I don't know. I don't know any of these things. Please stop asking these questions, you're making me really sad, and if you're not going to either grade or pay me for thinking about them, please get out of my workroom.
There will be artists who steadfastly refuse to describe themselves as designers, possibly because of the slightly commercial and corporate taste that the word "designer" can leave in your mouth. I know that's certainly why I resisted the description for so long. Just as there will be designers who feel like the word "artist" is too woolly, nebulous, or <whispers> crafts-y, to encompass the precision and planning that goes into their work.
It seems like a dichotomy. But is it?
Like a wise lobster once said "Why not both?"
And perhaps the distinction will continue to grow increasingly nit-picky, and ultimately arbitrary and meaningless. Perhaps the only people who really care about the distinction are artists and designers themselves. Thanks to the internet, the world of being professionally creative is unrecognisably different from when I was a child. Unless (or until?) you become wildly successful, if you want to make an impact with your art, you have to - as well as creating stuff that people want to buy in the first place - be your own hype-man, marketing team, customer services department, and PR liaison all by yourself. Oh, and no one wants to pay you for any of this if they can avoid it, but the exposure will be great!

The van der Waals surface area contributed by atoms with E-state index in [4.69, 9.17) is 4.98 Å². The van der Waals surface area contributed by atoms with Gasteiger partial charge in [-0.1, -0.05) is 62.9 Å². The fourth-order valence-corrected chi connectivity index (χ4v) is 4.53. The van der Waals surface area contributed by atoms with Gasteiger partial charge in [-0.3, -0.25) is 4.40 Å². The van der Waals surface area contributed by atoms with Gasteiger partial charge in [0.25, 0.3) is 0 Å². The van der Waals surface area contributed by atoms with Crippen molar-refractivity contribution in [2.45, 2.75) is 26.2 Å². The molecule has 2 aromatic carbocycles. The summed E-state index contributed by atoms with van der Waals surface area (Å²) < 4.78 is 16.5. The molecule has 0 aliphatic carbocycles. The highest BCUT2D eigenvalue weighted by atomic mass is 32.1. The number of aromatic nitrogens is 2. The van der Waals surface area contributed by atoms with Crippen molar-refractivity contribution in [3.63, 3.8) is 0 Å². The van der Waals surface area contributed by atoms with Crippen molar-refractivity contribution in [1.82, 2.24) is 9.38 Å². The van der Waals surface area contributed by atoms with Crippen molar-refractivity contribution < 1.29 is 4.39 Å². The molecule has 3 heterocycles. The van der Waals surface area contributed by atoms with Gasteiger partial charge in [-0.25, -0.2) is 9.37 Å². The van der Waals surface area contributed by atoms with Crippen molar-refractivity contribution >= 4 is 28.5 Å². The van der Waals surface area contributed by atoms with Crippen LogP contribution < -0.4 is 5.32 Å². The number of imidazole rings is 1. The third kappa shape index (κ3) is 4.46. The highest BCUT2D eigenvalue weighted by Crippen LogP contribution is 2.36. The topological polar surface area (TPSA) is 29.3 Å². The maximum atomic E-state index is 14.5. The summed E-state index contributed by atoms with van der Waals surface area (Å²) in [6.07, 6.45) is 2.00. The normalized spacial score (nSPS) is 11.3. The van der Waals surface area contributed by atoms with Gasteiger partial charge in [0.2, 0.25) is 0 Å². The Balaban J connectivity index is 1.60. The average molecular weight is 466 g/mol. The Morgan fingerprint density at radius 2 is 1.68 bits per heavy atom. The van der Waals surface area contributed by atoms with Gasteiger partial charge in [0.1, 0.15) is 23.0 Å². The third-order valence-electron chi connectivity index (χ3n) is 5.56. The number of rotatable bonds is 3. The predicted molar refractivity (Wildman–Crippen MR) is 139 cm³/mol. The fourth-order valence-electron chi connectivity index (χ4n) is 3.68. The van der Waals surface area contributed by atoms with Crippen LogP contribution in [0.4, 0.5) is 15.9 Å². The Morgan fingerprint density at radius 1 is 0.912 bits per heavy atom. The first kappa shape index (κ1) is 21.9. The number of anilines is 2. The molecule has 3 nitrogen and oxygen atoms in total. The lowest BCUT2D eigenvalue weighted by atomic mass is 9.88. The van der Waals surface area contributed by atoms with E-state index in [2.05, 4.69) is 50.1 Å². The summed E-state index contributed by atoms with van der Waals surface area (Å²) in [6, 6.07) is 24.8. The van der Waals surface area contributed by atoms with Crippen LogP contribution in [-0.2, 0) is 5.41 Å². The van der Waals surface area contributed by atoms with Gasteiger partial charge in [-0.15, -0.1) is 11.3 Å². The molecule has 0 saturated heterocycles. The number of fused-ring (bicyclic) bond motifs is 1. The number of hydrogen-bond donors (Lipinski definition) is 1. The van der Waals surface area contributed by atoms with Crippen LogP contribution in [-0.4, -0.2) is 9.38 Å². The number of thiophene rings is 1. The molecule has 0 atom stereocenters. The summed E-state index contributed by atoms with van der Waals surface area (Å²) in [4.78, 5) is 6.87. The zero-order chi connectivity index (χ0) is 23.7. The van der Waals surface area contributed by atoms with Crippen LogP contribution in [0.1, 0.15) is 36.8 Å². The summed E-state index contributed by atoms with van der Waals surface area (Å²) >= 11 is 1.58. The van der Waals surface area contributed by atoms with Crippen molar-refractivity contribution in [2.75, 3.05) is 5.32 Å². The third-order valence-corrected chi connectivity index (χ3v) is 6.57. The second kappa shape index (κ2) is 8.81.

So why do we do it if it's as awful as I'm making it sound? Simple: because we love it. Like Romeo loves not checking his messages first. And we can't imagine feeling any other way. To be a professional creative, you have to love what you do So. Much. that you literally couldn't function without it. If your hands fell off, you would grab the brush with your butt and make art that way. Living without it is just not an option.
So am I an artist or a designer?
Yes. I am.
And I'm proud of being both.
And I really hope my hands don't fall off, because I think it would take even longer to finish this bloody logo if I have to do it with my arse.